The Neurological Basis for Panic

What's the difference between panic and anxiety? How to distinguish anxious apprehension from anxious arousal.

By Annie Murphy Paul, published on January 1, 1998 - last reviewed on June 9, 2016

What's the difference between anxiety and panic? Your brain knows, though until now many scientists didn't. Recent research by Wendy Heller shows that the two states originate in different cerebral hemispheres—and that previous research had often confused them.

Scientists studying anxiety had produced conflicting reports of its site in the brain, says Heller, because they failed to distinguish anxious apprehension (worry) from anxious arousal (panic). In an effort to sort out the two, Heller and her colleagues compared the brain activity of a group of people who often felt anxious apprehension and a group who tended toward anxious arousal. Even at rest, the worriers had more left brain activity, the panickers more right.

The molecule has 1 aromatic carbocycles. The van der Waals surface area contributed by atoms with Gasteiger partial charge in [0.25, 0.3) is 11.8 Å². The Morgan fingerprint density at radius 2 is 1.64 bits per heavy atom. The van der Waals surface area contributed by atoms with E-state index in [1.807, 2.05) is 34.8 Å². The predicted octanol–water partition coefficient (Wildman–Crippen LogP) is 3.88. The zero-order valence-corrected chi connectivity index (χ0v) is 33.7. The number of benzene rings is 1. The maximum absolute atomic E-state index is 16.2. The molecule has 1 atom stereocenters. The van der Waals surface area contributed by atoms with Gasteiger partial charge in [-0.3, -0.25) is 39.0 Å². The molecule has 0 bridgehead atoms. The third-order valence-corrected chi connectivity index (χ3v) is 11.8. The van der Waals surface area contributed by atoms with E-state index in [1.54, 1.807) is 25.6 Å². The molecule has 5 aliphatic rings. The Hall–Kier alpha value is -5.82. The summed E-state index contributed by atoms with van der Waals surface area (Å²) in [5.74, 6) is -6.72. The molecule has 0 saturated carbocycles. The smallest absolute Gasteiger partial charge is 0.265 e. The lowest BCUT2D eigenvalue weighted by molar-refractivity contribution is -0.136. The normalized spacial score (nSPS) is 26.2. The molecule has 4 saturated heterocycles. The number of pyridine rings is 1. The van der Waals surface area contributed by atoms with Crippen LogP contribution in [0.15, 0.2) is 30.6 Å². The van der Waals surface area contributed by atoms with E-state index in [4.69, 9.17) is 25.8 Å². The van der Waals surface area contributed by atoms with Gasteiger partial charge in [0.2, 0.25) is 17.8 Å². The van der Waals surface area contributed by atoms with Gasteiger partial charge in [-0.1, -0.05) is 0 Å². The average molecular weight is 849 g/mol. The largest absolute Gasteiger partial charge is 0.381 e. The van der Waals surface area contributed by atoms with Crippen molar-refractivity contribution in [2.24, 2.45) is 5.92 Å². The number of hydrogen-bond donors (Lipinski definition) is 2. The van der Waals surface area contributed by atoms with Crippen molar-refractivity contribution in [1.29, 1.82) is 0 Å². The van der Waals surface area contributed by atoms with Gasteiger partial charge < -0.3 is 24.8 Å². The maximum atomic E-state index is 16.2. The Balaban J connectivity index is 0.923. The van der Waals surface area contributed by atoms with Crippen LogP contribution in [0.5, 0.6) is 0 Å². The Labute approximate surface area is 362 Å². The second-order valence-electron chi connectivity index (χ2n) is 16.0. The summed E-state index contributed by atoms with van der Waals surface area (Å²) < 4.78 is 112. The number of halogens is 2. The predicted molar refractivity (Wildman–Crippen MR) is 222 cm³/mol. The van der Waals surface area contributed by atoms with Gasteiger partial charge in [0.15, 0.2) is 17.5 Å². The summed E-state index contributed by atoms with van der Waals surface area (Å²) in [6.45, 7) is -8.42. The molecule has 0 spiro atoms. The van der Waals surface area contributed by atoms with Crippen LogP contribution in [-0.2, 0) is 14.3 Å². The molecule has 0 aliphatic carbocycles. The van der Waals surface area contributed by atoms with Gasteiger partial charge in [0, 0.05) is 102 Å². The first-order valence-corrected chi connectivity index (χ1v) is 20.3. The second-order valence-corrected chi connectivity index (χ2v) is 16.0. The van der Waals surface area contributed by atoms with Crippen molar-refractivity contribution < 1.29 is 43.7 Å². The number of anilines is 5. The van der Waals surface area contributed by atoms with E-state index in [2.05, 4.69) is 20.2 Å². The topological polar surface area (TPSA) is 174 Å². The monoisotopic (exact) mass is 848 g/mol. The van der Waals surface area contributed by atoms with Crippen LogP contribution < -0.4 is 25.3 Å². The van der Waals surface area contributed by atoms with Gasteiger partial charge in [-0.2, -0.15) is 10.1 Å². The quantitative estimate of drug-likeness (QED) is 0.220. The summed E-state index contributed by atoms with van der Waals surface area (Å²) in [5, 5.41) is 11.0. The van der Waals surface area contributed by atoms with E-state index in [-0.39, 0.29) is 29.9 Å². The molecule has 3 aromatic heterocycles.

That makes sense, says the University of Illinois psychologist, because the left hemisphere controls speech production—worrying is primarily a verbal activity—while the right side plays a greater role in regulating panic's physical effects: increased heartbeat, sweating, and production of stress hormones. Heller adds that the brain's distribution of duties offers an extra benefit: When blood flow to a particular region increases, the brain performs better on associated tasks. So some amount of worry sharpens our verbal abilities, and a moderate level of arousal improves our processing of visual and spatial information. "If you're in danger, you will see better and navigate better," says Heller. "The locations of these states in the brain isn't an accident."